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The Dynamics of Abuse in Later Life/Domestic Violence in Later Life

No matter our age, we are all entitled to living a life free from abuse. With June being Elder Abuse Awareness month, increasing awareness around elder abuse and abuse in later life is imperative. According to that the CDC, approximately one in ten older adults will experience some form of abuse.

Elder abuse is an intentional act (or a failure to act) that results in risk of harm to an older adult. Elder abuse is often committed by a caregiver or a person in a relationship with the older adult involving an expectation of trust and is rooted in power and control dynamics (CDC, 2020).

While elder abuse is a broad term that applies to all forms of abuse, neglect, and exploitation of older individuals, abuse in later life is a component of elder abuse focusing on abuse committed by a person who is in an ongoing relationship with the victim. Abuse later in life is a term used to describe the nexus between domestic violence, sexual assault, and elder abuse (NCALL, 2021).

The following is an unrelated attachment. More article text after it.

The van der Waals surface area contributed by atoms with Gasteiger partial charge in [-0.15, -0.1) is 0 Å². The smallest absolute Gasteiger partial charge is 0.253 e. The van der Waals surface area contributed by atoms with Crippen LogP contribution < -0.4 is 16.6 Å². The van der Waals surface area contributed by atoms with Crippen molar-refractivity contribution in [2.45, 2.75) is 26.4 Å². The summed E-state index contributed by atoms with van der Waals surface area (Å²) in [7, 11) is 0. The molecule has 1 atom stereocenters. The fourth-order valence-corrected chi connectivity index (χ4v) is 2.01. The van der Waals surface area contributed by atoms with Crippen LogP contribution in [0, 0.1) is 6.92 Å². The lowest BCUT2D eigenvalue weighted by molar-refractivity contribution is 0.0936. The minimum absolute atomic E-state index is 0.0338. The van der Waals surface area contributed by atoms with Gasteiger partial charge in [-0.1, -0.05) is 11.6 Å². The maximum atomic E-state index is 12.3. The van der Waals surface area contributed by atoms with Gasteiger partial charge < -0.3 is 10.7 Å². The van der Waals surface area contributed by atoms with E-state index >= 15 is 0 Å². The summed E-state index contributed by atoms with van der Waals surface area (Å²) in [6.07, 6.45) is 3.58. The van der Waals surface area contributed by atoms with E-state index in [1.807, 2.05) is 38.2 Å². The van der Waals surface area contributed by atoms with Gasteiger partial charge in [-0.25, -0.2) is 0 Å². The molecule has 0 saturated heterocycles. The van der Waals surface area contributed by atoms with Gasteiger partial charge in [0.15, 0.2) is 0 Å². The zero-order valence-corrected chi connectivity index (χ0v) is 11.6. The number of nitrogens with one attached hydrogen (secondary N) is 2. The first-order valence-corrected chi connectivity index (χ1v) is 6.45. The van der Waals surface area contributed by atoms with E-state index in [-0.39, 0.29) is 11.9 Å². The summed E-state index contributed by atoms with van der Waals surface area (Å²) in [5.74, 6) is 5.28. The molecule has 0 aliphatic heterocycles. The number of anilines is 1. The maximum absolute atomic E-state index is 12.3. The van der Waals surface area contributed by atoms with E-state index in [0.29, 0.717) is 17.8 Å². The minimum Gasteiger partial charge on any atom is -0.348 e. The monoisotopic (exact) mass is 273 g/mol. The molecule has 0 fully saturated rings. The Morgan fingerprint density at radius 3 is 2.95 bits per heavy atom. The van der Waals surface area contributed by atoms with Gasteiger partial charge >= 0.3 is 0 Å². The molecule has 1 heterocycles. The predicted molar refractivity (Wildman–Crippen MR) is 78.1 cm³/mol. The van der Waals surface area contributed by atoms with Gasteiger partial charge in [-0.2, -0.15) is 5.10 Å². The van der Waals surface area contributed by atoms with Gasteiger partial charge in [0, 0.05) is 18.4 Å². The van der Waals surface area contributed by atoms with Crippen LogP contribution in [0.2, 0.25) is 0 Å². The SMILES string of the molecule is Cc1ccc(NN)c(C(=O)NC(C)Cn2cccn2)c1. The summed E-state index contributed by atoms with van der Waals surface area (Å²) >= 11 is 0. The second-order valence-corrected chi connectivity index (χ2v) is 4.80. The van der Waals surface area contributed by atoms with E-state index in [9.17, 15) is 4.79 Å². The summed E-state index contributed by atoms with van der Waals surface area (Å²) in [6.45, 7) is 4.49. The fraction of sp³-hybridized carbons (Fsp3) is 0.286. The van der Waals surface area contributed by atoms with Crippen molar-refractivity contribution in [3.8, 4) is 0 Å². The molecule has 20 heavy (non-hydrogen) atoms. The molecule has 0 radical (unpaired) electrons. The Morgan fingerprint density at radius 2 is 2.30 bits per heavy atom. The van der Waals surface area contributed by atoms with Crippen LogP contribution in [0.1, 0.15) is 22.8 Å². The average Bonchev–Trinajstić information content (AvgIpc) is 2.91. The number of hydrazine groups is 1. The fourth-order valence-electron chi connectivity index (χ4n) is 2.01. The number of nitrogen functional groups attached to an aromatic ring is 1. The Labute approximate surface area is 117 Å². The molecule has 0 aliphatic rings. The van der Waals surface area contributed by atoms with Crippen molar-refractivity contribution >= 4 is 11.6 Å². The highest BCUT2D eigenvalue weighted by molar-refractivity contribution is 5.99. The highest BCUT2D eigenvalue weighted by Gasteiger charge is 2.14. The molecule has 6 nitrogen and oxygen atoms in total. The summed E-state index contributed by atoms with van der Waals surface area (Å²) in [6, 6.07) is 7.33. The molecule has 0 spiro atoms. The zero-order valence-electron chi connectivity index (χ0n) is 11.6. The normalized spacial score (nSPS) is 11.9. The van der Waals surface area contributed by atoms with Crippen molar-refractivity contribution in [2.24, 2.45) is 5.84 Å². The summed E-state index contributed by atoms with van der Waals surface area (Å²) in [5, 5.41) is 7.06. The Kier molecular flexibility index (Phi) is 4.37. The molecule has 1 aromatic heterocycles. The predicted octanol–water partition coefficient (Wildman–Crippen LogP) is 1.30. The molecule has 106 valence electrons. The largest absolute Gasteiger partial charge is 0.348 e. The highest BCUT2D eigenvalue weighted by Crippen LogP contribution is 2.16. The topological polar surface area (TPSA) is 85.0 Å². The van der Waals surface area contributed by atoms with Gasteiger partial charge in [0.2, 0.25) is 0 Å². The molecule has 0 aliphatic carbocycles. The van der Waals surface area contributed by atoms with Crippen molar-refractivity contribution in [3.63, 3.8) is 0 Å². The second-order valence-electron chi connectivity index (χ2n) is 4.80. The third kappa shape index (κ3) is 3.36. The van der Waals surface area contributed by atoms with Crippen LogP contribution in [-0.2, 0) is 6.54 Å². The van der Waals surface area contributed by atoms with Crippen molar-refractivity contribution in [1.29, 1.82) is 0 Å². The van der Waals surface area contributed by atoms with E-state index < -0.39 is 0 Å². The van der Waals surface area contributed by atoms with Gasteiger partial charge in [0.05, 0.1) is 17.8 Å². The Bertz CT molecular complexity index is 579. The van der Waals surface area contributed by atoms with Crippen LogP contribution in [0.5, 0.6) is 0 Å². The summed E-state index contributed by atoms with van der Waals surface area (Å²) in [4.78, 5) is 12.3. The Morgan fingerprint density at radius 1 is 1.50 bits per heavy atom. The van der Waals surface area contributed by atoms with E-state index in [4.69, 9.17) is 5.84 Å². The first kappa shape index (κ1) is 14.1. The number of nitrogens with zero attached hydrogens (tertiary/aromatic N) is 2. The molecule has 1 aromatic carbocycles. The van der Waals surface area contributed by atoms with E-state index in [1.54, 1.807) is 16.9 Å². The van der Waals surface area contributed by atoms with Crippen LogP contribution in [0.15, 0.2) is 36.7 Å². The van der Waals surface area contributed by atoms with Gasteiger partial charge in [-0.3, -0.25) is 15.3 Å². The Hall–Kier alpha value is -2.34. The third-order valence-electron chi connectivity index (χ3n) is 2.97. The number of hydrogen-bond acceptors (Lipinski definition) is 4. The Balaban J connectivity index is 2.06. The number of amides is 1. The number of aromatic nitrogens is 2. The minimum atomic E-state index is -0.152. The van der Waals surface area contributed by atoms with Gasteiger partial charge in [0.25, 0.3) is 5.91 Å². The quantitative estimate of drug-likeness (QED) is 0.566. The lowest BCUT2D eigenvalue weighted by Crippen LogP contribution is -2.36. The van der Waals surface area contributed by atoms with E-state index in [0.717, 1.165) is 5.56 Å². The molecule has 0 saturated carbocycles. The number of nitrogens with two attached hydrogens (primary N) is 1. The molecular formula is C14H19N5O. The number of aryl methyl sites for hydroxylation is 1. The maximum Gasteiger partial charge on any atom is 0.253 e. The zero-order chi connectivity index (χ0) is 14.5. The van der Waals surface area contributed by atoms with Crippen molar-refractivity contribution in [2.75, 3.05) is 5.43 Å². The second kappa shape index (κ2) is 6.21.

These cases result in adverse consequences including poor health, severe injuries and long recovery times, increased risk of mortality, and higher risk of institutional placement. Furthermore, it leads to devastating financial loss, poor quality of life and mental health such as depression and suicide.

To create an appropriate response to abuse in later life, it is critical to understand the dynamics present. Like cases of domestic violence and sexual violence experienced by younger adults, power and control dynamics are the core of abuse in later life. Perpetrators of abuse in later life aim to control and maintain power over their victims, and manipulate and coerce the victim for benefit (monetarily, sexual gratification, access to housing or medications, etc.) (Bancroft, 2002; Stark, 2007).

The following are examples of the unique dynamics of abuse in later life:

Relationship between victim and abuser:

In most cases of abuse in later life, the spouse or intimate partner of the victim is the perpetrator. Abuse may have lasted the duration of the relationship or emerges as the couple ages. Abuse occurs in all types of relationships and not just committed by intimate partners. It can be perpetrated by adult children, grandchildren, other family members, caregivers, or any person in a position of authority.